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Here we examine an example of the general idea that
adjoints of products are reverse-ordered products of adjoints.
For this example we use the Fourier transformation.
No details of Fourier transformation are given here
and we merely use it as an example of a square matrix .We denote the complex-conjugate transpose (or adjoint) matrix
with a prime,
i.e., .The adjoint arises naturally whenever we consider energy.
The statement that Fourier transforms conserve energy is
where .Substituting gives , which shows that
the inverse matrix to Fourier transform
happens to be the complex conjugate of the transpose of .
With Fourier transforms,
zero padding and truncation are especially prevalent.
Most modules transform a dataset of length of 2^{n},
whereas dataset lengths are often of length .The practical approach is therefore to pad given data with zeros.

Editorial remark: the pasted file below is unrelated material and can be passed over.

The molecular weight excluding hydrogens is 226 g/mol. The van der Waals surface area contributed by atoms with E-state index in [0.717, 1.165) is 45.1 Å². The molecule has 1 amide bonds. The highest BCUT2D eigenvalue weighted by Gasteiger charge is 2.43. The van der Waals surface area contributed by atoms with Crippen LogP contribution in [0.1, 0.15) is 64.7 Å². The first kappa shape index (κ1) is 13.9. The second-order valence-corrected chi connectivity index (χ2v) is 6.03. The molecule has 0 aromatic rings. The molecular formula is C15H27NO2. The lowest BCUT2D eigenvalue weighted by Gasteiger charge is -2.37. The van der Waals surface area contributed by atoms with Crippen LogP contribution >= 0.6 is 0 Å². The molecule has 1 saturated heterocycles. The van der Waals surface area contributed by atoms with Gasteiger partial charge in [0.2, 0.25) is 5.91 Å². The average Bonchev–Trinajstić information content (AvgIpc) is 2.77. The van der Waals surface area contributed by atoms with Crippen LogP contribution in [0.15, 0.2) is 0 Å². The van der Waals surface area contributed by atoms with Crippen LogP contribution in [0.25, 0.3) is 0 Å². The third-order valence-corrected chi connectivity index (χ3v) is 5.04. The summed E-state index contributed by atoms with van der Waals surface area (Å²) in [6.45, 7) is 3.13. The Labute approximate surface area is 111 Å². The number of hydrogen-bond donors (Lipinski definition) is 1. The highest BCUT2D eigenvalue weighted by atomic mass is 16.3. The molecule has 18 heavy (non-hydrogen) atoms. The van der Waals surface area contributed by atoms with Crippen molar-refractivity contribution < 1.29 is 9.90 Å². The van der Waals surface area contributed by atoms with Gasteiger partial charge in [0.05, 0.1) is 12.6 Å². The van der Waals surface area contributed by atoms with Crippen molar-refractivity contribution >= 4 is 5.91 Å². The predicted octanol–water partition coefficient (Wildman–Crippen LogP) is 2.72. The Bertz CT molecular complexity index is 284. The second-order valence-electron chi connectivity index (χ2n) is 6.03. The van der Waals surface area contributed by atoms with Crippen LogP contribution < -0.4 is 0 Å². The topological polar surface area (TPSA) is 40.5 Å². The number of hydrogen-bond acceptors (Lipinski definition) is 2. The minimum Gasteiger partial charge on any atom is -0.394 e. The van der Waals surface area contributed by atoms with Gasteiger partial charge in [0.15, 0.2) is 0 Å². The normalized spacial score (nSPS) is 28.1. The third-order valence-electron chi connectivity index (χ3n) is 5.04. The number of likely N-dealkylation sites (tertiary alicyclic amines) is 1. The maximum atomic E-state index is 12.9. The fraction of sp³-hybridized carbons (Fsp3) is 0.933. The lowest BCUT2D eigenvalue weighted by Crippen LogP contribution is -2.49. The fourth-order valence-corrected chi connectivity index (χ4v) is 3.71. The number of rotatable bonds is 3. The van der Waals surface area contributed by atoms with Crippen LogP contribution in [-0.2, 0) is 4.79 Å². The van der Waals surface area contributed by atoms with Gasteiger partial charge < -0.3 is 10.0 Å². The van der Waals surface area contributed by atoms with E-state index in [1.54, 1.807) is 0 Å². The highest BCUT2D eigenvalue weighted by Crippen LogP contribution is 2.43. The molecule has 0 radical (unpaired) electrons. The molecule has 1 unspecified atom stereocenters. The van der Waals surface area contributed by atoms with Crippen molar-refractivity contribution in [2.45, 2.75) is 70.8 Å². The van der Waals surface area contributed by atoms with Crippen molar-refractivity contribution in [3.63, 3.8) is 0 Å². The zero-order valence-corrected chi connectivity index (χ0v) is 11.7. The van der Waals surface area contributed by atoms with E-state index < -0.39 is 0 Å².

Padding followed by Fourier transformation can be expressed in matrix algebra as

| |
(13) |

According to matrix algebra, the transpose of a product,
say ,is the product in reverse order.
So the adjoint routine is given by
| |
(14) |

Thus the adjoint routine
*truncates* the data *after* the inverse Fourier transform.
This concrete example illustrates that common sense often represents
the mathematical abstraction
that adjoints of products are reverse-ordered products of adjoints.
It is also nice to see a formal mathematical notation
for a practical necessity.
Making an approximation need not lead to collapse of all precise analysis.

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Stanford Exploration Project

4/27/2004